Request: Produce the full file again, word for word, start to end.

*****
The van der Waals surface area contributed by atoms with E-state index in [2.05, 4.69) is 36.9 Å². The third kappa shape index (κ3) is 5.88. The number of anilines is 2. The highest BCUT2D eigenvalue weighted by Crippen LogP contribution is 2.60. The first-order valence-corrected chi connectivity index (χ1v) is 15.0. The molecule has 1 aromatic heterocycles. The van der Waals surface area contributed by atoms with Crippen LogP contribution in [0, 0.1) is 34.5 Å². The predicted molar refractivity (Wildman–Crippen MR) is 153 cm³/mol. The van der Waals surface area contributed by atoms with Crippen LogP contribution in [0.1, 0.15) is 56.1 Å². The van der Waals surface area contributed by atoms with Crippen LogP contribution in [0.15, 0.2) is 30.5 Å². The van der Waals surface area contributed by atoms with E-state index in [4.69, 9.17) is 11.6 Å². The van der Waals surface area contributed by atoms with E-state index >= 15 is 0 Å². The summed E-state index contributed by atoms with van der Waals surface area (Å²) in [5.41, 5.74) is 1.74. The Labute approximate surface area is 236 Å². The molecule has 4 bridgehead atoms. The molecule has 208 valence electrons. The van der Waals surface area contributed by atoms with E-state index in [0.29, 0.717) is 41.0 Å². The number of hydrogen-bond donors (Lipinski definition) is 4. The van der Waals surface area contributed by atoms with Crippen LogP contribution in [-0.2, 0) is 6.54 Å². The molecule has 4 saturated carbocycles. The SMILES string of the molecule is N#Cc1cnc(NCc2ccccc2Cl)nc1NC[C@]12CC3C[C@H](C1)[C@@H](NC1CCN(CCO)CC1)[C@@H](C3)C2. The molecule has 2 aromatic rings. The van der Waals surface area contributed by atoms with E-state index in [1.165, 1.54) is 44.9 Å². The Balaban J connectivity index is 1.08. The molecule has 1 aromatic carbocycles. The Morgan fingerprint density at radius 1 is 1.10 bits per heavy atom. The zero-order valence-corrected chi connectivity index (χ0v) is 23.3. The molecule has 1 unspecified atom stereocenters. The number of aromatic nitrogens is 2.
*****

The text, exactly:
The van der Waals surface area contributed by atoms with E-state index in [2.05, 4.69) is 36.9 Å². The third kappa shape index (κ3) is 5.88. The number of anilines is 2. The highest BCUT2D eigenvalue weighted by Crippen LogP contribution is 2.60. The first-order valence-corrected chi connectivity index (χ1v) is 15.0. The molecule has 1 aromatic heterocycles. The van der Waals surface area contributed by atoms with Crippen LogP contribution in [0, 0.1) is 34.5 Å². The predicted molar refractivity (Wildman–Crippen MR) is 153 cm³/mol. The van der Waals surface area contributed by atoms with Crippen LogP contribution in [0.1, 0.15) is 56.1 Å². The van der Waals surface area contributed by atoms with Crippen LogP contribution in [0.15, 0.2) is 30.5 Å². The van der Waals surface area contributed by atoms with E-state index in [4.69, 9.17) is 11.6 Å². The van der Waals surface area contributed by atoms with E-state index >= 15 is 0 Å². The summed E-state index contributed by atoms with van der Waals surface area (Å²) in [5.41, 5.74) is 1.74. The Labute approximate surface area is 236 Å². The molecule has 4 bridgehead atoms. The molecule has 208 valence electrons. The van der Waals surface area contributed by atoms with E-state index in [0.29, 0.717) is 41.0 Å². The number of hydrogen-bond donors (Lipinski definition) is 4. The van der Waals surface area contributed by atoms with Crippen LogP contribution in [-0.2, 0) is 6.54 Å². The molecule has 4 saturated carbocycles. The SMILES string of the molecule is N#Cc1cnc(NCc2ccccc2Cl)nc1NC[C@]12CC3C[C@H](C1)[C@@H](NC1CCN(CCO)CC1)[C@@H](C3)C2. The molecule has 2 aromatic rings. The van der Waals surface area contributed by atoms with E-state index in [1.165, 1.54) is 44.9 Å². The Balaban J connectivity index is 1.08. The molecule has 1 aromatic carbocycles. The Morgan fingerprint density at radius 1 is 1.10 bits per heavy atom. The zero-order valence-corrected chi connectivity index (χ0v) is 23.3. The molecule has 1 unspecified atom stereocenters. The number of aromatic nitrogens is 2.